Butler Lumber Company Case Study Report
In this report, we study the case of Butler Lumber Company and analyze the financing problem it was facing. First, we give a brief review of the background information of the company. Then we diagnose the business by examining its financial statistics and discover that company was seriously lacking of cash due to the poor operation of working capital and cost control.
Free Cash flow is the key concern in our estimation. “Break-Even Analysis” stressing on the balance of free cash flow is applied in the estimation of the loan amount needed for anticipated sales growth. In the third part, we offer the comments from financial advisor and the banker. The financial advisor was supposed to suggest Butler downsize his business, carefully manage the working capital, control the operation expense and maybe resort to equity finance instead. Relevant “Sensitivity Analysis” is offered.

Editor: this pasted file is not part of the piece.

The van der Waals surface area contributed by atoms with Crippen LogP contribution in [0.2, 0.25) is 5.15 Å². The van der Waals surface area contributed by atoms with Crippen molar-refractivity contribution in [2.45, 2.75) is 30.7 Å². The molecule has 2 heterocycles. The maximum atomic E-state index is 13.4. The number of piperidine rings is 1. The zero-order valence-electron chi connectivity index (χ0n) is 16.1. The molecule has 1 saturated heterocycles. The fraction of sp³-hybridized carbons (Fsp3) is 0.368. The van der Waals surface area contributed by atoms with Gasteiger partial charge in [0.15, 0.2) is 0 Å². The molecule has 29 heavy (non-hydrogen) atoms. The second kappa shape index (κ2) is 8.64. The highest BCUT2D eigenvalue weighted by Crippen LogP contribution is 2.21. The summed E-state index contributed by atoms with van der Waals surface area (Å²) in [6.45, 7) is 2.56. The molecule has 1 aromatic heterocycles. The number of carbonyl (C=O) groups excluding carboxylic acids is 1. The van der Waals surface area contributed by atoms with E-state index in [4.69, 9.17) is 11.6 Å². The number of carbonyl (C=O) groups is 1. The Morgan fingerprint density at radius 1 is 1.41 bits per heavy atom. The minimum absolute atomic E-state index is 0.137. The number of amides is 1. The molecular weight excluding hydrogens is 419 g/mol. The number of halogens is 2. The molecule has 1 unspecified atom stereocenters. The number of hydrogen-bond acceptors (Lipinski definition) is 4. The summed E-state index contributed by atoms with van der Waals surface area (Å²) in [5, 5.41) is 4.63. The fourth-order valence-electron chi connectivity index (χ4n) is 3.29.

For the bank officer, we advise him to ask for the right of supervising the operation of inventory and collection of accounts receivable.
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Except for that, the right of bank to adjust the loan limit inversely related to the financial health conditions could lower the risk taken by the bank. Finally, the conclusion and takeaways we draw from the case are stated.
The company had been realizing the continuing expansion of sales volume by adopting price competition including the quantity discounts and credit terms. On the other hand, the competitive price was due to the purchases of materials at substantial discounts. In 1988, Mr. Butler bought out Mr. Stark’s shares and became the sole owner and president of the firm.